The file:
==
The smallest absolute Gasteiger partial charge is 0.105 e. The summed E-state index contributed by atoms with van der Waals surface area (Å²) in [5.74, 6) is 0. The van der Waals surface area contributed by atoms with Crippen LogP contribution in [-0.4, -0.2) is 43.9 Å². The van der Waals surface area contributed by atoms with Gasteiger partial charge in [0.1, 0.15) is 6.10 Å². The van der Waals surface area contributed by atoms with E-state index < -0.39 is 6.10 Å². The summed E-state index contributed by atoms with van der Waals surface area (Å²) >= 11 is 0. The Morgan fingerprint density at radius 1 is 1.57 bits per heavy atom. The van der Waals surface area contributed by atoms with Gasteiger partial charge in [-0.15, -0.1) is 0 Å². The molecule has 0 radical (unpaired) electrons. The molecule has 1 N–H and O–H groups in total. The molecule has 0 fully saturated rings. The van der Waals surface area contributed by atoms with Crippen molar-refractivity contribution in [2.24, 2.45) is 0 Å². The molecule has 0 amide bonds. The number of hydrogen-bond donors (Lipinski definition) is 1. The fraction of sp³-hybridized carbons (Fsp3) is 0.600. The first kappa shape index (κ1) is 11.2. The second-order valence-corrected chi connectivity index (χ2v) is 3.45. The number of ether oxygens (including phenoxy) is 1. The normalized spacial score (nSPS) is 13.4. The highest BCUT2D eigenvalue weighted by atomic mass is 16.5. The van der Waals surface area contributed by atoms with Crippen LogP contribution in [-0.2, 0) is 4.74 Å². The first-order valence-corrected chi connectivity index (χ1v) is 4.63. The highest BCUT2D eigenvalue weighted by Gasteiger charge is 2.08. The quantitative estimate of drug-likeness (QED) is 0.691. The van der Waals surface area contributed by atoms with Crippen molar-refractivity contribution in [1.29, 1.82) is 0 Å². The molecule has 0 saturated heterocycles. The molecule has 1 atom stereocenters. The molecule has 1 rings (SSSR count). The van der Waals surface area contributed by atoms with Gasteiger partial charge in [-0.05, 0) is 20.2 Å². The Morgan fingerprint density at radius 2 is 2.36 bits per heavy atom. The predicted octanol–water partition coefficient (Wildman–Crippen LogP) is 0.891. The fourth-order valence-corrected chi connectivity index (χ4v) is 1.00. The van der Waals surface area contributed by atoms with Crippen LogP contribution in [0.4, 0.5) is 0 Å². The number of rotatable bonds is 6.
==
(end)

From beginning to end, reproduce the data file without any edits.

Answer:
The smallest absolute Gasteiger partial charge is 0.105 e. The summed E-state index contributed by atoms with van der Waals surface area (Å²) in [5.74, 6) is 0. The van der Waals surface area contributed by atoms with Crippen LogP contribution in [-0.4, -0.2) is 43.9 Å². The van der Waals surface area contributed by atoms with Gasteiger partial charge in [0.1, 0.15) is 6.10 Å². The van der Waals surface area contributed by atoms with E-state index < -0.39 is 6.10 Å². The summed E-state index contributed by atoms with van der Waals surface area (Å²) >= 11 is 0. The Morgan fingerprint density at radius 1 is 1.57 bits per heavy atom. The van der Waals surface area contributed by atoms with Gasteiger partial charge in [-0.15, -0.1) is 0 Å². The molecule has 0 radical (unpaired) electrons. The molecule has 1 N–H and O–H groups in total. The molecule has 0 fully saturated rings. The van der Waals surface area contributed by atoms with Crippen molar-refractivity contribution in [2.24, 2.45) is 0 Å². The molecule has 0 amide bonds. The number of hydrogen-bond donors (Lipinski definition) is 1. The fraction of sp³-hybridized carbons (Fsp3) is 0.600. The first kappa shape index (κ1) is 11.2. The second-order valence-corrected chi connectivity index (χ2v) is 3.45. The number of ether oxygens (including phenoxy) is 1. The normalized spacial score (nSPS) is 13.4. The highest BCUT2D eigenvalue weighted by atomic mass is 16.5. The van der Waals surface area contributed by atoms with Crippen LogP contribution in [-0.2, 0) is 4.74 Å². The first-order valence-corrected chi connectivity index (χ1v) is 4.63. The highest BCUT2D eigenvalue weighted by Gasteiger charge is 2.08. The quantitative estimate of drug-likeness (QED) is 0.691. The van der Waals surface area contributed by atoms with Crippen molar-refractivity contribution in [1.29, 1.82) is 0 Å². The molecule has 0 saturated heterocycles. The molecule has 1 atom stereocenters. The molecule has 1 rings (SSSR count). The van der Waals surface area contributed by atoms with Gasteiger partial charge in [-0.05, 0) is 20.2 Å². The Morgan fingerprint density at radius 2 is 2.36 bits per heavy atom. The predicted octanol–water partition coefficient (Wildman–Crippen LogP) is 0.891. The fourth-order valence-corrected chi connectivity index (χ4v) is 1.00. The van der Waals surface area contributed by atoms with Crippen LogP contribution in [0.4, 0.5) is 0 Å². The number of rotatable bonds is 6.